- It is the retailer’s responsibility to accept only fully frozen pet foods. If there is any doubt the pet foods are not fully frozen, the retailer can ask to see the thermometer in the insulated tub within the trailer, view the tub to assure the pet foods were kept on dry ice. Should proper temperature not be maintained, the retailer can (should) reject the delivery and notify the manufacturer that the distributor did not deliver the pet food frozen (this part is very important – to alert the manufacturer that their distributor is not properly delivering the pet food per the contract).
- And it is the pet food consumer responsibility to place the newly purchased frozen pet food into a travel cooler for transportation home.
While I hate to admit it, I made the mistake of assuming my order of raw pet food was delivered to the retail store in refrigerated trucks, fully frozen, safe and sound from distributor to the store. I assumed every link in the chain was holding up their end of the responsibility of a frozen pet food product. I always held up my end of the responsibility by bringing my travel cooler with me to the pet food store – and promptly delivering my purchase home. But…I never thought that others in the responsibility chain were not doing their part. Experienced retailers reading this are probably thinking ‘how could you not know?’ Agreed. I should have thought this thru better. I should have asked questions. Lesson learned.
Learn from my mistake. Talk to your pet food retailer – ask if they check the temperature in the tub of every frozen pet food delivery. Ask if they checked the pet food was held on sufficient amounts of dry ice. You’ll learn from this conversation just how skilled many retailers are (which will make you love them/trust them even more). I’ve heard stories from retailers of refusing thawed products time and time again. And just maybe, by asking questions of your retailer about the temperature of the frozen pet foods delivered to the store – you might be educating a somewhat inexperienced frozen pet food retailer that thought just like me, just like the store I purchased from. Just maybe by you the consumer asking questions, you might help prevent a thawed pet food from being re-frozen, sold to another consumer, possibly making a pet sick or resulting in a recall.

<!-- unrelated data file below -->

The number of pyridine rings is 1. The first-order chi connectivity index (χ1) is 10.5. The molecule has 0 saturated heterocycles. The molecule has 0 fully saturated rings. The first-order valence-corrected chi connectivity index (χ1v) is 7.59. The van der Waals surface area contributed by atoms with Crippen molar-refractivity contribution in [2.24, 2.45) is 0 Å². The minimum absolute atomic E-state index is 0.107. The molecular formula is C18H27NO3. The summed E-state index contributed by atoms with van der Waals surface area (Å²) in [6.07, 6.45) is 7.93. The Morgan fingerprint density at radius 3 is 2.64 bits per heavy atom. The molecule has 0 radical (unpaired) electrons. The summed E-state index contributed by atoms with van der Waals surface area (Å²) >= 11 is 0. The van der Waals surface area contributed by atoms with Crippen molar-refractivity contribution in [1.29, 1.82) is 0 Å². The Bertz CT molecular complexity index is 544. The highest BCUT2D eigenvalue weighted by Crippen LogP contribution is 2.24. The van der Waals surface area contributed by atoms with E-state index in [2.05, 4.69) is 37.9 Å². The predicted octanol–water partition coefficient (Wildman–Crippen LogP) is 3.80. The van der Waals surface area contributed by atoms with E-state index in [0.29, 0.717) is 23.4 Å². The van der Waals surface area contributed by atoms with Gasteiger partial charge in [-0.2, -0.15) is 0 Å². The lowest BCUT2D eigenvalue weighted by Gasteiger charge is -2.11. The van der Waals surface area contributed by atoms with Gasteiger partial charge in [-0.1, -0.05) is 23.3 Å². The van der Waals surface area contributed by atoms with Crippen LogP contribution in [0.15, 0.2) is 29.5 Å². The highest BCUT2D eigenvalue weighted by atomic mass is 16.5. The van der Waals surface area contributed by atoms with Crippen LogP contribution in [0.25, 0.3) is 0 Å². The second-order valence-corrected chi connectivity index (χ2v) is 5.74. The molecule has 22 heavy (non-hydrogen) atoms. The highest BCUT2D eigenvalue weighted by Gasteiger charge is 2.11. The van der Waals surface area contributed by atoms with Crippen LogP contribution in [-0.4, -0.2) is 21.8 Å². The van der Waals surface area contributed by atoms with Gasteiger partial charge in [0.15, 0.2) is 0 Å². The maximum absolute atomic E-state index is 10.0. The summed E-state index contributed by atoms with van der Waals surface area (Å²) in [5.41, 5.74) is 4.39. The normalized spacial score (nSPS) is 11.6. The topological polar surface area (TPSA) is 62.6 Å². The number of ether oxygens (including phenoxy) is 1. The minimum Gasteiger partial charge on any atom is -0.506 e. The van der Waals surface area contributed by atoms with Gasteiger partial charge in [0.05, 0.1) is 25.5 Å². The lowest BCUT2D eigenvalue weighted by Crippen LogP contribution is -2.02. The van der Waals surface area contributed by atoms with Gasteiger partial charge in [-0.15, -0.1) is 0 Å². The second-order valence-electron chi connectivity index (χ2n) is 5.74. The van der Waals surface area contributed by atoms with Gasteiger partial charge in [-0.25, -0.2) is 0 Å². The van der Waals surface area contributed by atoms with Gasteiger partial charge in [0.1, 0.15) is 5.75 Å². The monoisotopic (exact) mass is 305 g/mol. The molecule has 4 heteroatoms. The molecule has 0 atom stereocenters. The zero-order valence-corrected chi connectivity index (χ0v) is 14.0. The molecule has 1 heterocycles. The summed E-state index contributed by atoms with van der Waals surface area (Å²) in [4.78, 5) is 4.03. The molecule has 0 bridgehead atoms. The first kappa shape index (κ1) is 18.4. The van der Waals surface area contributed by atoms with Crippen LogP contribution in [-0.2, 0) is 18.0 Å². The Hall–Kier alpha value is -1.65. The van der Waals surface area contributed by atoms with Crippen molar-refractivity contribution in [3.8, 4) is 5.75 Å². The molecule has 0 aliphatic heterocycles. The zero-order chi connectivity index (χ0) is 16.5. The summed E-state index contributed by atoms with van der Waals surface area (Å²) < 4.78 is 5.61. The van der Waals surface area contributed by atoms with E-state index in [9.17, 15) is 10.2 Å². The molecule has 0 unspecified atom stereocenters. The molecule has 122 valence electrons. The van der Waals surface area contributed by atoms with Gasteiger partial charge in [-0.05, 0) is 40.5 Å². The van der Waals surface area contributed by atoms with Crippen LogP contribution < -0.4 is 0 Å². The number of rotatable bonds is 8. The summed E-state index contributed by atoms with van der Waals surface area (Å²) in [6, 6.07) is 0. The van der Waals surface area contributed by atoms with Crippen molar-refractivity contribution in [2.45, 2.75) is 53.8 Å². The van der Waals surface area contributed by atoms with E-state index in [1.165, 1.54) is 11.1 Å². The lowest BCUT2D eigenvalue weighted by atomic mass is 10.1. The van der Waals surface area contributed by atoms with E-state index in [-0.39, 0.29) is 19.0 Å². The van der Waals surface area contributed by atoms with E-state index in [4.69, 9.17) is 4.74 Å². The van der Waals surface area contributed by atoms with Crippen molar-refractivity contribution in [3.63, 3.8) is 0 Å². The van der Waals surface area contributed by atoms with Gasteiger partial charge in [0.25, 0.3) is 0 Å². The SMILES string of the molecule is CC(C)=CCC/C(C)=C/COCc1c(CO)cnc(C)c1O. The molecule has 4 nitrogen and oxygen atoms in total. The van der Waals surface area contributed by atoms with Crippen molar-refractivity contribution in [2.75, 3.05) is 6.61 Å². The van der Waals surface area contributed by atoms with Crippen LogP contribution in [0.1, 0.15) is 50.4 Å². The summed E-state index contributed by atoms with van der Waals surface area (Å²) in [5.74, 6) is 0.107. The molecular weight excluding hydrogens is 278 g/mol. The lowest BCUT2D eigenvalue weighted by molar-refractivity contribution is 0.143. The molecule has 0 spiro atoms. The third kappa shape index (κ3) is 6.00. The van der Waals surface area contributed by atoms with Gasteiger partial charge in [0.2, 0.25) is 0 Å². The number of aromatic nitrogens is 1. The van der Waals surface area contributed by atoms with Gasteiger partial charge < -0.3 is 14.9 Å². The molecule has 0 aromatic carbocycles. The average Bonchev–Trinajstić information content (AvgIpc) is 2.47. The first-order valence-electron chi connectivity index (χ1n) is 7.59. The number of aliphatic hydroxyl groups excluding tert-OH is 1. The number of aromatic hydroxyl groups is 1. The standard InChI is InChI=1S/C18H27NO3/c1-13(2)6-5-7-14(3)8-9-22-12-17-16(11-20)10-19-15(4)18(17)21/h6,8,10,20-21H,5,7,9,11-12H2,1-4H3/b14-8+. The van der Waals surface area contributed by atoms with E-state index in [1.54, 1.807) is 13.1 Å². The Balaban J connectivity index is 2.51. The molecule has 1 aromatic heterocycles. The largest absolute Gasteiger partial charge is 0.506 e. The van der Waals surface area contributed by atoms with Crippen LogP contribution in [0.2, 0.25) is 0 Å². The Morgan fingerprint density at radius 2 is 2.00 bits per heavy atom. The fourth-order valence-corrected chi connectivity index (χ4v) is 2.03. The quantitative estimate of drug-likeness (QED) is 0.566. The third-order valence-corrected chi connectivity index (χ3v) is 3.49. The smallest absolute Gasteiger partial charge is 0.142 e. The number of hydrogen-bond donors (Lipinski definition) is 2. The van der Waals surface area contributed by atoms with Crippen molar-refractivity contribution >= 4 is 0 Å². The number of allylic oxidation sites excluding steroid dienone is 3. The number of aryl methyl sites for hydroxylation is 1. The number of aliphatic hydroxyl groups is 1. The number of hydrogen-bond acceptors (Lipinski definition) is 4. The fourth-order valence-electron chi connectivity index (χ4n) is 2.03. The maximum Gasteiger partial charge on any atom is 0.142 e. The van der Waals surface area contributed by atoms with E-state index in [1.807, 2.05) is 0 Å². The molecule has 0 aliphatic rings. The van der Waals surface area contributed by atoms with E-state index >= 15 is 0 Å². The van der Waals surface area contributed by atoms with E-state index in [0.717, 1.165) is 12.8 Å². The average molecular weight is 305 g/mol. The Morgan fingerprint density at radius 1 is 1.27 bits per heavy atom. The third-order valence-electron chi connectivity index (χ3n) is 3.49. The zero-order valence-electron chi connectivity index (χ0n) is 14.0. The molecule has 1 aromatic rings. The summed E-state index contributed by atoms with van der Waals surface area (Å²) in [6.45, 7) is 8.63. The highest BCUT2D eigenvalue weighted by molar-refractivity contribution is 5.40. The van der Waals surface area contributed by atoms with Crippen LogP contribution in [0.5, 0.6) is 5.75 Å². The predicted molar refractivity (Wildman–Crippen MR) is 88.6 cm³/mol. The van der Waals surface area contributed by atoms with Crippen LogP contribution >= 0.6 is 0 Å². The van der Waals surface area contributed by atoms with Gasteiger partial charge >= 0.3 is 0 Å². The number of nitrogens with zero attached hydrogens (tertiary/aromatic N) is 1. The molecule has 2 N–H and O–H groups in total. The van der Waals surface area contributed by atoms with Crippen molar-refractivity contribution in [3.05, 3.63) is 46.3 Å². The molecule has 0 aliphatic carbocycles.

One more thing…
Don’t let my experience make you squeamish about the safety of raw or frozen cooked pet foods. Consider this…all frozen pet food products are delivered in insulated tubs, hopefully with lots of dry ice, within an un-refrigerated delivery truck. But kibble pet foods and canned pet foods are NOT delivered in insulated tubs – they are commonly delivered in un-refrigerated trailers, fully exposed to hot temperatures within the trailer. With high temperatures in a delivery trailer, nutrients are damaged – fats can go rancid. A similar risk exists for all styles of pet food exposed to high temperatures within a delivery trailer. At least with frozen products, consumers have the insulated tub (and hopefully lots of dry ice) to protect the integrity of the pet food.
This paragraph added after original posting: Another thing to consider with kibble and canned foods – a seasoned industry insider shared “Not one single pet food distributor or manufacture has air conditioned warehouses. From the time it’s made to the time it gets to a pet store it is either on a truck or in a warehouse that isn’t climate controlled. Only the refrigerated and frozen foods are.”
And…my order of raw pet food was thawed, but just slightly. I was not concerned. The pet food went immediately into my travel cooler and we headed home. My wonderful retailer – who I will return to – learned this lesson along with me. We both didn’t think things through, didn’t ask questions before – but we both will from now on.
Wishing you and your pet(s) the best,